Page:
Advantages of the inventive combination include, first, the ability to individually drive the respective coils, thereby allowing arbitrary profiling of the magnetic field. Thus, for example, by means of opposite excitation of adjacent coils a figure-8-shaped coil arrangement can be reproduced. At the same time, it is possible, without having to reposition the coil arrangement itself, to trigger a magnetic stimulation at various locations on the surface of the brain by means of corresponding activation of adjacent individual coils. In addition, the structural unity of the individual coils with the radio-frequency head antenna achieves a high signal-to-noise ratio during a (functional) magnetic resonance imaging, while still producing the desired coupling of the magnetic fields produced by the individual coils to the location of stimulation. Local coupling-in of radio-frequency fields during the magnetic resonance imaging procedure is avoided by means of known decoupling measures.
In one embodiment the support element is of rigid construction. A fixed geometrical allocation of the individual coils is thereby set, and in addition the forces that act on the coil conductors due to the high magnetic fields can be intercepted.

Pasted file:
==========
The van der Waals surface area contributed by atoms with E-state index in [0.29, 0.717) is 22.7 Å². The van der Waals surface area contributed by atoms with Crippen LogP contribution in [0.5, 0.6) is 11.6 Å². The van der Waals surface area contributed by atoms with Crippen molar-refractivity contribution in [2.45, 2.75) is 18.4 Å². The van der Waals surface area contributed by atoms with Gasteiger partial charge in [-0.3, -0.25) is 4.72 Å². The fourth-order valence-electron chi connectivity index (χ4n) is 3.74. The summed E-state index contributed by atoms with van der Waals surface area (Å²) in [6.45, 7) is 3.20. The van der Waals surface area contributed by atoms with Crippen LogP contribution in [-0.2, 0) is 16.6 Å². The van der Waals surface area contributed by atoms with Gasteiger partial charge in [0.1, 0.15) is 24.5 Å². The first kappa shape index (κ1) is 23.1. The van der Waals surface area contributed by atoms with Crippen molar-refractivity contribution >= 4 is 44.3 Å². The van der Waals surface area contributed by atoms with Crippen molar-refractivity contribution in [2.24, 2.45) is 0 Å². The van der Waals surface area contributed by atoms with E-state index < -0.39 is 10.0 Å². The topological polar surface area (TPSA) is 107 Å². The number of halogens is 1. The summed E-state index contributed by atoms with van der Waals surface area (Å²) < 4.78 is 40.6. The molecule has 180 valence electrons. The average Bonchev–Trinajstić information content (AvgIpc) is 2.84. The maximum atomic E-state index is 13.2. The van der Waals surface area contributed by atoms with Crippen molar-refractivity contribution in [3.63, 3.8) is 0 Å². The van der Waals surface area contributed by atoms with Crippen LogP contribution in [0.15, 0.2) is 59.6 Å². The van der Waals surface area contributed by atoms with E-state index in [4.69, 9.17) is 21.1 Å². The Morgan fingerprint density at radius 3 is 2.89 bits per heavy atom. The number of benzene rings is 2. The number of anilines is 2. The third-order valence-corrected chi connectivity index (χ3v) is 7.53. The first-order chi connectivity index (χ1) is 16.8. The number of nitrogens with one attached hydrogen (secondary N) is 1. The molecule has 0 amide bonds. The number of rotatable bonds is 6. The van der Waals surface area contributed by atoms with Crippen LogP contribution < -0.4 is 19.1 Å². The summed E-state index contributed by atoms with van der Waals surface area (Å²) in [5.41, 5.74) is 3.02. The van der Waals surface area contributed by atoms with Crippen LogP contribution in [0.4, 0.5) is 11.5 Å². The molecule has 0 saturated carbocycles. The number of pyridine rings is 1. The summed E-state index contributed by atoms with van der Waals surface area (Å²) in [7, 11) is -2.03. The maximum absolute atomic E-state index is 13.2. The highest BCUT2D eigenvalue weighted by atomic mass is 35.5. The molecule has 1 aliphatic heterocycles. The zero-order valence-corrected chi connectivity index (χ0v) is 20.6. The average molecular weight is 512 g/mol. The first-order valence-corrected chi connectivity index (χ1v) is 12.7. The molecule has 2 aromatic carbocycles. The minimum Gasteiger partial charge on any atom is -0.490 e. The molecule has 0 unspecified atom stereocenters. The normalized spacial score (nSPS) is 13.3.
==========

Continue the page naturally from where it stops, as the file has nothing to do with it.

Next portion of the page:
A position marker can be allocated to each individual coil, this marker comprising an imaging substance. In the corresponding imaging method, the position markers produce a visible mark in the image, and thus enable identification and location of the stimulating individual coils.
The marker substance can be of a type detectable by means of magnetic resonance technology. With the use of functional magnetic resonance imaging (fMRI) as an imaging method, it is thereby also possible to represent the position of the individual coils.
The single FIGURE is a schematic illustration, partly in section, of a coil arrangement for transcranial magnetic stimulation constructed in accordance with the principles of the present invention.
The FIGURE schematically shows, in a front view, a coil arrangement for transcranial magnetic stimulation with several individual coils 2. The individual coils 2 are arranged on a support element 4, here a pot-shaped or helmet-like rigid frame made of a material that is electrically non-conductive and non-magnetic and which has sufficient strength to retain its shape. During application, the support element 4 with the individual coils 2 is placed on the head 5 in the manner of a helmet. For clarity, only the individual coils 2 arranged on the front side of the support element 4 are shown, but further individual coils 2 are present at the side, rear, and top, so that in principle all regions of the brain can be magnetically stimulated once the support element 4 with the individual coils 2 has been positioned.